Android and APIs

Hey Hack Schoolers! The quarter is quickly coming to a close and we know that you're excited about future hackathons. In order to prepare you for these hackathons, we will be mainly going over APIs (in particular, Chatbot's API) and we will teach you how to make your own chat bot!


Important: Unfortunately the first API we planned to use is down (in ChatBot-Starter and ChatBot-Solution), so we've included modified files for another API: ChatBot-Starter-2 and ChatBot-Solution-2. Please refer to these throughout the session.

What is an API?

The acronym API stands for Application Programming Interface. Examples of popular APIs that people use include Facebook, Google Maps, and Youtube. Here are two analogies that will help you understand what exactly an API is:

Analogy #1: Ordering Food Analogy

Suppose that you want to order food from a restaurant. To do that, you have to choose a specific dish that is on the menu and order it. Your order is then taken to the restaurant's kitchen. The chef will combine ingredients, heat it, and take on several processes to make your dish. The restaurant then sends your order back to you.

This is similar to how an API works. In order to receive what you want (the food), you have to place a request (place an order) in a specific way (as written in the menu). In this analogy, the menu is analogous to an interface. Then, your order is processed through a series of steps (your food is made in the kitchen) and your receive a response back (the restaurant serves you your dish).

Analogy #2: CS32

As you learned in CS32, abstract data types and object-oriented style programming allow objects to interact with each other through public methods. These objects contain private inner logic and implementations that are hidden from you, allowing you to focus on simply calling the methods instead of worrying about the details.

Let's get started with the activity

First, you will have to download the project by logging into your account on hackucla, going to the dashboard, selecting session 6, and clicking on the project link.

Note: In the project, you should be looking at ChatBot-Starter-2 and ChatBot-Solution-2. The reason why the originals don't work is because the API that we were originally using is currently down.

Setup: Dependencies

We need to do some basic setup in order to begin the project. Go to Gradle scripts > build.gradle (Module:app) and copy paste these three dependencies:

compile ''  
compile 'com.squareup.retrofit2:retrofit:2.2.0'  
compile 'com.squareup.retrofit2:converter-gson:2.2.0'  

Retrofit turns your HTTP API into something we can work with (a Java interface). GSON and Converter-GSON turn Java Objects into JSON representations. Basically, these allow you to make API requests easily.

Setup: Permissions

Any app that uses the Internet needs to specify that it will. We do this through setup permissions. Go to Manifests > AndroidManifest.xml and write the following:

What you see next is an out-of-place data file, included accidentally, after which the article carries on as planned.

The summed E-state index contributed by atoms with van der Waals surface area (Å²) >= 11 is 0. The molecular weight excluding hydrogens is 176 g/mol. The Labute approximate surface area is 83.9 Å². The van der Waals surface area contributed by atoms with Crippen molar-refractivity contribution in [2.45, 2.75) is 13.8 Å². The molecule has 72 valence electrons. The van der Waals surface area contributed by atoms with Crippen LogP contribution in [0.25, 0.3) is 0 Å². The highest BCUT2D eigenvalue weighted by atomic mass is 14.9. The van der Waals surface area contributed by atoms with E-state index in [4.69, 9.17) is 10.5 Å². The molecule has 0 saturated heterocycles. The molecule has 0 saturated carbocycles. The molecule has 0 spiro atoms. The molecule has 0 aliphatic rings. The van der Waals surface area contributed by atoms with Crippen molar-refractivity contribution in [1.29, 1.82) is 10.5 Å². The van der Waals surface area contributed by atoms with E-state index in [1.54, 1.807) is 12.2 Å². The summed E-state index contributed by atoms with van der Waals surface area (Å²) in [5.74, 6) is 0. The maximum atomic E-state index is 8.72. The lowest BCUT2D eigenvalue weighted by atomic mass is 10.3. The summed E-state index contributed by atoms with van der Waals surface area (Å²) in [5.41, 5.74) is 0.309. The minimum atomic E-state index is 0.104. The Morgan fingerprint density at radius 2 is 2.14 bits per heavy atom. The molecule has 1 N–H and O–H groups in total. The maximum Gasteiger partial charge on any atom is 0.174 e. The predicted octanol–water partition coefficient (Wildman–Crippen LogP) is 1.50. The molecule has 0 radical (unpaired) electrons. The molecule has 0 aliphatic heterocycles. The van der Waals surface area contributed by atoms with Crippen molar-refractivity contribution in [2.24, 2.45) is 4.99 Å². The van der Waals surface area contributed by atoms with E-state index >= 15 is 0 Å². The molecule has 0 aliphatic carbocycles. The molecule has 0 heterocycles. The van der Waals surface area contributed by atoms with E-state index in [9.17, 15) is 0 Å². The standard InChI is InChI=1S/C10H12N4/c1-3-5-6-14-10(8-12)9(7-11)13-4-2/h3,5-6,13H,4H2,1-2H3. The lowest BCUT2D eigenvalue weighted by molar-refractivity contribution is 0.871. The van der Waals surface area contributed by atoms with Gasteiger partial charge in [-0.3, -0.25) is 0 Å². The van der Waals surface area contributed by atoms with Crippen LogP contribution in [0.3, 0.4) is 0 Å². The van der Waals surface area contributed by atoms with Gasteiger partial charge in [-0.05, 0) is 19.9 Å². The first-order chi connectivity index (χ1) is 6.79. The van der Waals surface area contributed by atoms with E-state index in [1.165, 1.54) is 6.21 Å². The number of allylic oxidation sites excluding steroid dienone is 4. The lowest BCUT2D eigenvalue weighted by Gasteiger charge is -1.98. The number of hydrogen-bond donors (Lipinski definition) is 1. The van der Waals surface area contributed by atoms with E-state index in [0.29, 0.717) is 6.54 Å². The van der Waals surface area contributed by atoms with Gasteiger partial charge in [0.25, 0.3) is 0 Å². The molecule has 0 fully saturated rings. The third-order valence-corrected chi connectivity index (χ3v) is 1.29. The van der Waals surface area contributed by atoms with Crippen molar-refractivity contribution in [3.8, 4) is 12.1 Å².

<uses-permission android:name="android.permission.INTERNET" />  

Functionality Requirements

To give you a basic idea of what we have planned, our chatbot should:

  • be able to take input
  • have a button that sends an HTTP request
  • have a space to display the response
  • have graphical components such as a text multiline, a button, and a textview

The graphical components are already made in the starter pack, be sure to take a look at them before continuing on to the next step.

Interacting With Activity Within

Now that we know what the user interface looks like, we're going to load references to them. Be sure to also call one of the functions we've provided a header for - initializeChatBot().

botChatText = (EditText) findViewById(;  
botResponseText = (TextView) findViewById(;  
submitButton = (Button) findViewById(;

We're going to implement an event listener for the submit button, so that we take the user input we receive and send it the API's chatbot as an HTTP request.

    new View.OnClickListener() {
            public void onClick(View v) {
                // TODO: send user input by calling sendChat();
                //       which we will implement at the very end.
                //       remember to come back here!

Overview of File Structure

Here is a broad overview of the methods below onCreate(), still within, that we're going to implement to make our chat bot:

  • initializeChatbot()
  • sendChat(String chatMessage)

Within initalizeChatbot(), we're going to turn an interface that we will later define in into a chatbot service that implements this interface.

Essentially, what this means is that within, we will specify what we want the chatbot to do (what it will take in, and what it will send back), and Retrofit will do the rest for us.

Within sendChat(), we will send the user chat message to the chatbot API via the established service, receive the chatbot's response and return it. We will call this method and use the returned value to update our UI.